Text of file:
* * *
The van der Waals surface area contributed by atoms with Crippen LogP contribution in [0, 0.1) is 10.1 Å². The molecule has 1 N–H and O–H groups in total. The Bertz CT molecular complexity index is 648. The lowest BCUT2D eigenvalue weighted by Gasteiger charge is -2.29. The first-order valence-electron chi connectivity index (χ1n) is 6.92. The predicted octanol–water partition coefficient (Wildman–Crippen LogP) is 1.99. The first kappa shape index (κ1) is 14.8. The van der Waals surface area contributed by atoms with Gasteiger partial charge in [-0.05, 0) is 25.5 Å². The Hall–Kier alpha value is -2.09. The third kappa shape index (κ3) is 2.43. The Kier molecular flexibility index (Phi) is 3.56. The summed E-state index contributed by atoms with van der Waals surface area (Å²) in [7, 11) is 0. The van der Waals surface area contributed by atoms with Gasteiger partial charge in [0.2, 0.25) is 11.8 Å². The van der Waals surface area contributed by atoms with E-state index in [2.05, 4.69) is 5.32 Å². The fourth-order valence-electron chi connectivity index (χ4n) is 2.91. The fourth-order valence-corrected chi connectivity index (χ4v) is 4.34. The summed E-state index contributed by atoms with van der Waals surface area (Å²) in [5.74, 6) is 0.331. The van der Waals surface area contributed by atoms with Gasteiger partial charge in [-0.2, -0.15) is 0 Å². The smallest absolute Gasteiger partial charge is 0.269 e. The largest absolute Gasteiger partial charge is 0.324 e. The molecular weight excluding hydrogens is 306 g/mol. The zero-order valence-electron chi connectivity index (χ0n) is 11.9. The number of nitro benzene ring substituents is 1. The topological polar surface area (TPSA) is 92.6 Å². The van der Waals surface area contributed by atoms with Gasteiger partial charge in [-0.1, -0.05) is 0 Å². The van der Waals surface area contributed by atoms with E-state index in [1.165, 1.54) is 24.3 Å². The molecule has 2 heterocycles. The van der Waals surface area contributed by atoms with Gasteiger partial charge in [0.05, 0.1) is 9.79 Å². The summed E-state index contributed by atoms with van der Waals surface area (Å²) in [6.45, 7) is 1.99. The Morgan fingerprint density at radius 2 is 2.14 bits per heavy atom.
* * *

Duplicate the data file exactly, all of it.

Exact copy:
The van der Waals surface area contributed by atoms with Crippen LogP contribution in [0, 0.1) is 10.1 Å². The molecule has 1 N–H and O–H groups in total. The Bertz CT molecular complexity index is 648. The lowest BCUT2D eigenvalue weighted by Gasteiger charge is -2.29. The first-order valence-electron chi connectivity index (χ1n) is 6.92. The predicted octanol–water partition coefficient (Wildman–Crippen LogP) is 1.99. The first kappa shape index (κ1) is 14.8. The van der Waals surface area contributed by atoms with Gasteiger partial charge in [-0.05, 0) is 25.5 Å². The Hall–Kier alpha value is -2.09. The third kappa shape index (κ3) is 2.43. The Kier molecular flexibility index (Phi) is 3.56. The summed E-state index contributed by atoms with van der Waals surface area (Å²) in [7, 11) is 0. The van der Waals surface area contributed by atoms with Gasteiger partial charge in [0.2, 0.25) is 11.8 Å². The van der Waals surface area contributed by atoms with E-state index in [2.05, 4.69) is 5.32 Å². The fourth-order valence-electron chi connectivity index (χ4n) is 2.91. The fourth-order valence-corrected chi connectivity index (χ4v) is 4.34. The summed E-state index contributed by atoms with van der Waals surface area (Å²) in [5.74, 6) is 0.331. The van der Waals surface area contributed by atoms with Gasteiger partial charge in [-0.2, -0.15) is 0 Å². The smallest absolute Gasteiger partial charge is 0.269 e. The largest absolute Gasteiger partial charge is 0.324 e. The molecular weight excluding hydrogens is 306 g/mol. The zero-order valence-electron chi connectivity index (χ0n) is 11.9. The number of nitro benzene ring substituents is 1. The topological polar surface area (TPSA) is 92.6 Å². The van der Waals surface area contributed by atoms with Gasteiger partial charge in [-0.1, -0.05) is 0 Å². The van der Waals surface area contributed by atoms with E-state index in [1.165, 1.54) is 24.3 Å². The molecule has 2 heterocycles. The van der Waals surface area contributed by atoms with Gasteiger partial charge in [0.05, 0.1) is 9.79 Å². The summed E-state index contributed by atoms with van der Waals surface area (Å²) in [6.45, 7) is 1.99. The Morgan fingerprint density at radius 2 is 2.14 bits per heavy atom.